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features

Skidmore's $200,00 question Putting a price on value
An expensive college education Is it worth it?
Keeping up for the Joneses As tuitions rise, so does financial aid
Proving ground Quantifying quality learning
An educator's education One woman's story
Reaping rewards and paying forward The benefits of a liberal arts education
Both sides now Alumni instructors take stock



 

 

Reaping rewards and paying forward
Meet a few more alumni whose liberal arts educations have paid off handsomely for them:

Harry Alverson ’73,
managing director of the Carlyle Group:
investment banker working in the Middle East and elsewhere

I transferred into Skidmore in 1971, when it began coeducation. I came from the University of Virginia, where my campus life revolved around my fraternity, a very tiny orbit. At Skidmore the active social scene, no Greek life, and the bus-riding between the old and new campuses meant that everybody intermingled more. I majored in psychology and minored in economics, but I also got to know many people in the arts community, which was centered on the old campus back then. Coming from a fairly homogeneous upbringing, I found Skidmore’s diverse community in a compact setting was a big value for me and helped me open up personally.

My parents stretched hard to pay for Skidmore, and I had a campus job. I was certainly grateful for the experience of studying there. My daughter is now a Skidmore freshman. Most parents are willing to pay whatever they possibly can to send their children to the school they want, and I think it’s absolutely worth the sacrifice to send a child to a place like Skidmore.


Chris Henry ’91,

NFL director of player development:
counselor helping players finish college and prepare for life after football

One of the leverage points for my growth at Skidmore was serving as a head resident. It helped me in my maturity and in being a manager.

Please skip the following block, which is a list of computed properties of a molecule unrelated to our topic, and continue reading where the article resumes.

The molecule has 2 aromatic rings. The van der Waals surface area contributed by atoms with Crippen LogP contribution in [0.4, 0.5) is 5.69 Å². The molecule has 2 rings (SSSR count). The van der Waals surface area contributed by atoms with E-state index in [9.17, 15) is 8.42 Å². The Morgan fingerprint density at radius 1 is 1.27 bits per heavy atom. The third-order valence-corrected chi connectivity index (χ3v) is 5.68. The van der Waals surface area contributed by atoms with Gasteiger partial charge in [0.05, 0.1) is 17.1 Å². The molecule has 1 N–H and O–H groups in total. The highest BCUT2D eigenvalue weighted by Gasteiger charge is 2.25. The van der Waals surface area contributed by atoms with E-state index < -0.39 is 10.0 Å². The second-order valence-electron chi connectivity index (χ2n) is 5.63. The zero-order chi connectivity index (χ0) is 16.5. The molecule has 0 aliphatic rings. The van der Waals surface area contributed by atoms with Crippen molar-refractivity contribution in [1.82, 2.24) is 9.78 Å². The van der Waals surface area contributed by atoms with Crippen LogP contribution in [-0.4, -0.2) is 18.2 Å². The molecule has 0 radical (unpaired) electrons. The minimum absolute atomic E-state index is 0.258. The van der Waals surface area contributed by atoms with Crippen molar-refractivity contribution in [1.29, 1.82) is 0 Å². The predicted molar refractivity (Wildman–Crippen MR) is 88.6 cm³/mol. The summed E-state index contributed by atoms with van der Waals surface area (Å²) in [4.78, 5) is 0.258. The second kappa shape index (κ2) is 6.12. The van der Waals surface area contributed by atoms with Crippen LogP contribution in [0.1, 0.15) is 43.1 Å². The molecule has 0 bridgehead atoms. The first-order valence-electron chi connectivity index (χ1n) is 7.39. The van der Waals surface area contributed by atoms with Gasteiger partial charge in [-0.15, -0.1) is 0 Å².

I majored in government because I wanted to help people, and then I pursued a master’s in social work
and went into executive coaching and development. I’ve transferred many of the skills from my professional experiences to my work in the NFL.

The Skidmore environment is conducive to personal growth, but you need to be very clear about your goals and take advantage of the opportunities Skidmore provides. There are some things you can’t put a price on—the friendships you make, the experiences you have, the opportunities you are given. I got a lot of that. Could I have gotten it at a less expensive school? Well, sure. But the money my parents spent didn’t go to waste, and my father has said he would do it again.



Nancy Hamilton ‘77,
partner at Jackson, Walker law firm:
litigator for corporate and individual clients around the US

At Skidmore I took courses in and “tested” disciplines I had never been exposed to before. One dividend of that experience is that I’m not afraid to explore. This has paid off in my career—for example, when I was involved in defending Oprah Winfrey against the defamation claims brought by Texas cattlemen, I became at least somewhat conversant with cattle futures markets, mad-cow disease, TV production, the World Health Organization, the FDA, the USDA… I’ve done the same learning for online auctions in the oil and gas industry, FCC licensing of TV stations, and many other issues.

Skidmore is expensive, but the quality of the professors, the students, and the campus facilities make it a unique opportunity. Because of some unknown donors, I was able to afford Skidmore; someone invested in me and made a real difference in my life. As Skidmore’s chair of annual alumni giving, I think scholarship gifts are not about paying back so much as paying forward, investing in the future. The return on that investment—someone like me, sometime down the road—makes it the best investment you’ll ever make.